Confronted with the charge that Israel is equivalent to Apartheid South Africa, it is tempting simply to retort that it is probably the only country in the Middle East that is not an apartheid state. One could further make an ostensibly compelling case as to why this is so. Take the example of Iran, where the only non-Muslims allowed to become Members of Parliament are those elected by their respective communities to the five seats reserved for religious minorities. Does this not call to mind the separate seats for ‘Bantu’ and ‘Coloured’ representatives elected on separate voters’ rolls in the apartheid parliament? In Yemen, there reportedly remain restrictions on Jews with regard to places of residence - Group Areas Act? In Saudi Arabia, non-Muslims are prohibited from even entering the cities of Mecca and Medina - Urban Areas Act? Syrian Kurds are denied citizenship rights and legally treated as stateless foreigners – as were blacks outside the “independent homelands”?
It would be easy to go on drawing apparent parallels between various Middle Eastern states and the old apartheid regime, but in truth, the notion is a specious one. Not only is discrimination in those countries is in the main based on religion, not race, but more importantly, the extent of that discrimination (the position of the Bahai’i in Iran is an exception) is not comparable to the comprehensive system of repression, control and exploitation that existed in South Africa. Put another way, while religious-based in the Middle East is deplorable, it cannot be equated to apartheid, and that applies even more to Israel, whose record in terms of religious equality is far and away the best in the region.
But is Israel guilty of practising apartheid based on race? Azad Essa, in his column of 7 March, alleges as much. According to him, its very founding came about through “the needs and whims of Jews of European descent”. But if this is so, how does one explain the fact that over 60% of Israeli Jews are not from Europe, but from North African and other Middle Eastern countries, who found a refuge there after being driven by persecution from their countries of origin? Why, from the 1980s onwards, has Israel devoted so much effort to bringing in virtually the entire Jewish population of Ethiopia, and why have the majority of Indian Jews come to settle in the Jewish state since its founding? It is an odd kind of “apartheid state” that goes to such trouble and expense to increase its non-European population.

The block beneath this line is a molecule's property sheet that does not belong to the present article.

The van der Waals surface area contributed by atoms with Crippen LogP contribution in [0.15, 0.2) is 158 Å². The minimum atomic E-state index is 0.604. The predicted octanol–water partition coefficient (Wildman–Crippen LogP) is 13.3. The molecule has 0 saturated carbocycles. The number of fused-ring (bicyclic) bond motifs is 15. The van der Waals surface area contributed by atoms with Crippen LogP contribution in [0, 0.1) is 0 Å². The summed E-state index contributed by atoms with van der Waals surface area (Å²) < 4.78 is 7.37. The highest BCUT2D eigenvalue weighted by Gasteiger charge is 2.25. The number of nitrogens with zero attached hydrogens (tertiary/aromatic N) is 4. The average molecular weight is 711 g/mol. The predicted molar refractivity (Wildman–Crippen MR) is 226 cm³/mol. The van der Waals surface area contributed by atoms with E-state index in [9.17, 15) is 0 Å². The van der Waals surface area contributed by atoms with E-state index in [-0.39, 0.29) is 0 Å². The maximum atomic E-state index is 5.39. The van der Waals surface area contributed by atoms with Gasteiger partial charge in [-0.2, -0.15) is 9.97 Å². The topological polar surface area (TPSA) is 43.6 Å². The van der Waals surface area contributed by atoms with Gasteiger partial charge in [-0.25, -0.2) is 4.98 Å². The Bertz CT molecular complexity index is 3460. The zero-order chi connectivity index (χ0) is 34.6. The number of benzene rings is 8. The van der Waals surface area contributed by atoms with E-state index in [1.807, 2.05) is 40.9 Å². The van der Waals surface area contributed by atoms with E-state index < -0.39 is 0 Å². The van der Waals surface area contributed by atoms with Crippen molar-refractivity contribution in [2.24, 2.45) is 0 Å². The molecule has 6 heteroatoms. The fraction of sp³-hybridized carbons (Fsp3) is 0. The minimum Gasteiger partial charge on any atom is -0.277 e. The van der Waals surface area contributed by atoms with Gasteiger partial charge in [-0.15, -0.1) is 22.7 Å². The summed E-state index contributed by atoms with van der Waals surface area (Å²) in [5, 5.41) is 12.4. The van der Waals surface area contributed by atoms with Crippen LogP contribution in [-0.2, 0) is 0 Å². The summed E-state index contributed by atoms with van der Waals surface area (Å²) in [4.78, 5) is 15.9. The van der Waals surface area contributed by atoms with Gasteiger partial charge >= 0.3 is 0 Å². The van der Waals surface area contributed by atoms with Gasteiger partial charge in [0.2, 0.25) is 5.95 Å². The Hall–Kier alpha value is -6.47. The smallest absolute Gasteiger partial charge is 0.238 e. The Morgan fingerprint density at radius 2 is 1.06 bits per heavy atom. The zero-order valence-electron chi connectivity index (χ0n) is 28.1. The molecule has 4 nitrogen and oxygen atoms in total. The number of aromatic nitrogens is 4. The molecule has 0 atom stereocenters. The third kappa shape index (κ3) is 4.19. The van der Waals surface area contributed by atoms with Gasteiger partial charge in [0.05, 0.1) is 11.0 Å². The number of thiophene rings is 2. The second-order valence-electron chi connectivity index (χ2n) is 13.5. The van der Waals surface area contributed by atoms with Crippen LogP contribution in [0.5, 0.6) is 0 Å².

Must Israel then be regarded as a paragon of interracial and inter-religious harmony, where freedom and equality for all prevails? Obviously not. A measure of inequality and discrimination, de jure or at least de facto, does exist, and it is to be hoped that this will be remedied in future. However, to compare such imperfections to apartheid as practised in South Africa is not only to grossly exaggerate these flaws but, just as reprehensibly, to implicitly downplay the magnitude of the oppression which generations of black South Africans had to endure. There is no enforced residential segregation in Israel, no pass laws, job colour bars, racially-mandated wage gaps, separate and unequal public amenities, compulsory and unequal segregation in education, the denying to certain racial groups of the right to form or even belong to trade unions or prohibitions against racially-mixed marriages and sexual relationships. No doubt this is why those pushing the anti-Israel boycott line are so anxious to prevent South Africans from visiting the country to see for themselves what is happening there. A couple of years ago, this went so far as for participants in a touring student group being, by their own testimony, offered substantial cash payments in return for pulling out of the tour.
The more the Israel-Apartheid analogy is unpacked, the more apparent it becomes how colossal a fraud it is. Nor is it the only instance in which reality is being surreally inverted. One sees it also in how the Zionist movement, which aimed at (peacefully) liberating the ancestral Jewish homeland from Islamic colonial occupation (the land then being under the rule of the Ottoman Empire), is described as a “settler-colonialist project”, with Islamist activist groupings being at the forefront of pushing that analogy.
We are indeed living increasingly in a “post-truth” environment, where appeals to emotion trump objective facts and where the point of view that prevails depends on who is able to shout the loudest. That being said, there remains space for sensible people to resist these trends, find out more about what is happening and come to informed, balanced conclusions. Such an approach should surely inform the way we regard all international disputes, where there are always two or more sides to the story, and where the issues can seldom, if ever, be portrayed in purely black and white terms.